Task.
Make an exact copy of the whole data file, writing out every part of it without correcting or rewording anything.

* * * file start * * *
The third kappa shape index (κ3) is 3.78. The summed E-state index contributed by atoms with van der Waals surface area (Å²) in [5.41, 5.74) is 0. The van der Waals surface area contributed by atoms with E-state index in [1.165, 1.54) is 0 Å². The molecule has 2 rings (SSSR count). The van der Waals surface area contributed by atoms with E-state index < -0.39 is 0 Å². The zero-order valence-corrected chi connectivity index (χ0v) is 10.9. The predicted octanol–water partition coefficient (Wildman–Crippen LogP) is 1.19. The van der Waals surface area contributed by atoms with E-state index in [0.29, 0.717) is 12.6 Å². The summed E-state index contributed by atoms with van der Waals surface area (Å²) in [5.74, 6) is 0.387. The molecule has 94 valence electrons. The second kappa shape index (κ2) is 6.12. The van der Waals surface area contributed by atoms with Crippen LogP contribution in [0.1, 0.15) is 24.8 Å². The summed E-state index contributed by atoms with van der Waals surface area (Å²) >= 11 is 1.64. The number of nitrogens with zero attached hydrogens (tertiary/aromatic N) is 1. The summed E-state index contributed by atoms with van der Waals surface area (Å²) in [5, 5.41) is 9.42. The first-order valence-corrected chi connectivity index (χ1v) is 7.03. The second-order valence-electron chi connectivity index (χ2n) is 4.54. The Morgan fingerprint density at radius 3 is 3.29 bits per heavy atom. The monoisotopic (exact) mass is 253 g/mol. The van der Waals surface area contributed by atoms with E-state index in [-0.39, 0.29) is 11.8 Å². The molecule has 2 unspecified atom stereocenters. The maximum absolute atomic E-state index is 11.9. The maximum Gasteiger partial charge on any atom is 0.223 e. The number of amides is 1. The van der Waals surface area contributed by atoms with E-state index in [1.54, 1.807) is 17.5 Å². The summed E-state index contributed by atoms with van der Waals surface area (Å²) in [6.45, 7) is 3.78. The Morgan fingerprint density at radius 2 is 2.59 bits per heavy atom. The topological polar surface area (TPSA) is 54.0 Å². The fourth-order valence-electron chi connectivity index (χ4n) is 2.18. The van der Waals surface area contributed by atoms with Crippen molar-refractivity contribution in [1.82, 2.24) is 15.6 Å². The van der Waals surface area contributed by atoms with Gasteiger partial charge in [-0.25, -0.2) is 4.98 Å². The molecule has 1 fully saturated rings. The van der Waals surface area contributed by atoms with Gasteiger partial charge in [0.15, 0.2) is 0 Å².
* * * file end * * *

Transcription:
The third kappa shape index (κ3) is 3.78. The summed E-state index contributed by atoms with van der Waals surface area (Å²) in [5.41, 5.74) is 0. The van der Waals surface area contributed by atoms with E-state index in [1.165, 1.54) is 0 Å². The molecule has 2 rings (SSSR count). The van der Waals surface area contributed by atoms with E-state index < -0.39 is 0 Å². The zero-order valence-corrected chi connectivity index (χ0v) is 10.9. The predicted octanol–water partition coefficient (Wildman–Crippen LogP) is 1.19. The van der Waals surface area contributed by atoms with E-state index in [0.29, 0.717) is 12.6 Å². The summed E-state index contributed by atoms with van der Waals surface area (Å²) in [5.74, 6) is 0.387. The molecule has 94 valence electrons. The second kappa shape index (κ2) is 6.12. The van der Waals surface area contributed by atoms with Crippen LogP contribution in [0.1, 0.15) is 24.8 Å². The summed E-state index contributed by atoms with van der Waals surface area (Å²) >= 11 is 1.64. The number of nitrogens with zero attached hydrogens (tertiary/aromatic N) is 1. The summed E-state index contributed by atoms with van der Waals surface area (Å²) in [5, 5.41) is 9.42. The first-order valence-corrected chi connectivity index (χ1v) is 7.03. The second-order valence-electron chi connectivity index (χ2n) is 4.54. The Morgan fingerprint density at radius 3 is 3.29 bits per heavy atom. The monoisotopic (exact) mass is 253 g/mol. The van der Waals surface area contributed by atoms with E-state index in [-0.39, 0.29) is 11.8 Å². The molecule has 2 unspecified atom stereocenters. The maximum absolute atomic E-state index is 11.9. The maximum Gasteiger partial charge on any atom is 0.223 e. The number of amides is 1. The van der Waals surface area contributed by atoms with E-state index in [1.54, 1.807) is 17.5 Å². The summed E-state index contributed by atoms with van der Waals surface area (Å²) in [6.45, 7) is 3.78. The Morgan fingerprint density at radius 2 is 2.59 bits per heavy atom. The topological polar surface area (TPSA) is 54.0 Å². The fourth-order valence-electron chi connectivity index (χ4n) is 2.18. The van der Waals surface area contributed by atoms with Crippen molar-refractivity contribution in [1.82, 2.24) is 15.6 Å². The van der Waals surface area contributed by atoms with Gasteiger partial charge in [-0.25, -0.2) is 4.98 Å². The molecule has 1 fully saturated rings. The van der Waals surface area contributed by atoms with Gasteiger partial charge in [0.15, 0.2) is 0 Å².